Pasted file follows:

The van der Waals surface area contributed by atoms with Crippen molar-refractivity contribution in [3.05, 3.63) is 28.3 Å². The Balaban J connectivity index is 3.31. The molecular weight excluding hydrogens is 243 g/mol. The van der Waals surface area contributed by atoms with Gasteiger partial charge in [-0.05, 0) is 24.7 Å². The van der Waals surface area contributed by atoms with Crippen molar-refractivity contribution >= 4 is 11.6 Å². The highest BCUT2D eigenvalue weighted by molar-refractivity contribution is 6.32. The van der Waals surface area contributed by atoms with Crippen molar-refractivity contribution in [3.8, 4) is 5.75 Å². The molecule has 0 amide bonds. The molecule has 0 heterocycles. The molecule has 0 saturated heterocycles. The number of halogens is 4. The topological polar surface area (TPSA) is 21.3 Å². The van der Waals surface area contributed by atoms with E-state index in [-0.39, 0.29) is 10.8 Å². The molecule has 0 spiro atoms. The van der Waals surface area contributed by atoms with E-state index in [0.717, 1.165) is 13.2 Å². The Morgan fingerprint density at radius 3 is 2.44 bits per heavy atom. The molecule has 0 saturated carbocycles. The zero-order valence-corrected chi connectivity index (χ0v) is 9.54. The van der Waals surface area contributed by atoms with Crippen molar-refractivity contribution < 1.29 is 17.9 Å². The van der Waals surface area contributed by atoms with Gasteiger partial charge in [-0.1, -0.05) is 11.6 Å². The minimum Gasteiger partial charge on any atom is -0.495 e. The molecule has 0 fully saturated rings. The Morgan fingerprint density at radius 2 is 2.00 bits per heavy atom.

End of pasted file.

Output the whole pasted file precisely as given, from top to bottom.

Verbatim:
The van der Waals surface area contributed by atoms with Crippen molar-refractivity contribution in [3.05, 3.63) is 28.3 Å². The Balaban J connectivity index is 3.31. The molecular weight excluding hydrogens is 243 g/mol. The van der Waals surface area contributed by atoms with Gasteiger partial charge in [-0.05, 0) is 24.7 Å². The van der Waals surface area contributed by atoms with Crippen molar-refractivity contribution >= 4 is 11.6 Å². The highest BCUT2D eigenvalue weighted by molar-refractivity contribution is 6.32. The van der Waals surface area contributed by atoms with Crippen molar-refractivity contribution in [3.8, 4) is 5.75 Å². The molecule has 0 amide bonds. The molecule has 0 heterocycles. The molecule has 0 saturated heterocycles. The number of halogens is 4. The topological polar surface area (TPSA) is 21.3 Å². The van der Waals surface area contributed by atoms with E-state index in [-0.39, 0.29) is 10.8 Å². The molecule has 0 spiro atoms. The van der Waals surface area contributed by atoms with E-state index in [0.717, 1.165) is 13.2 Å². The Morgan fingerprint density at radius 3 is 2.44 bits per heavy atom. The molecule has 0 saturated carbocycles. The zero-order valence-corrected chi connectivity index (χ0v) is 9.54. The van der Waals surface area contributed by atoms with Crippen molar-refractivity contribution < 1.29 is 17.9 Å². The van der Waals surface area contributed by atoms with Gasteiger partial charge in [-0.1, -0.05) is 11.6 Å². The minimum Gasteiger partial charge on any atom is -0.495 e. The molecule has 0 fully saturated rings. The Morgan fingerprint density at radius 2 is 2.00 bits per heavy atom.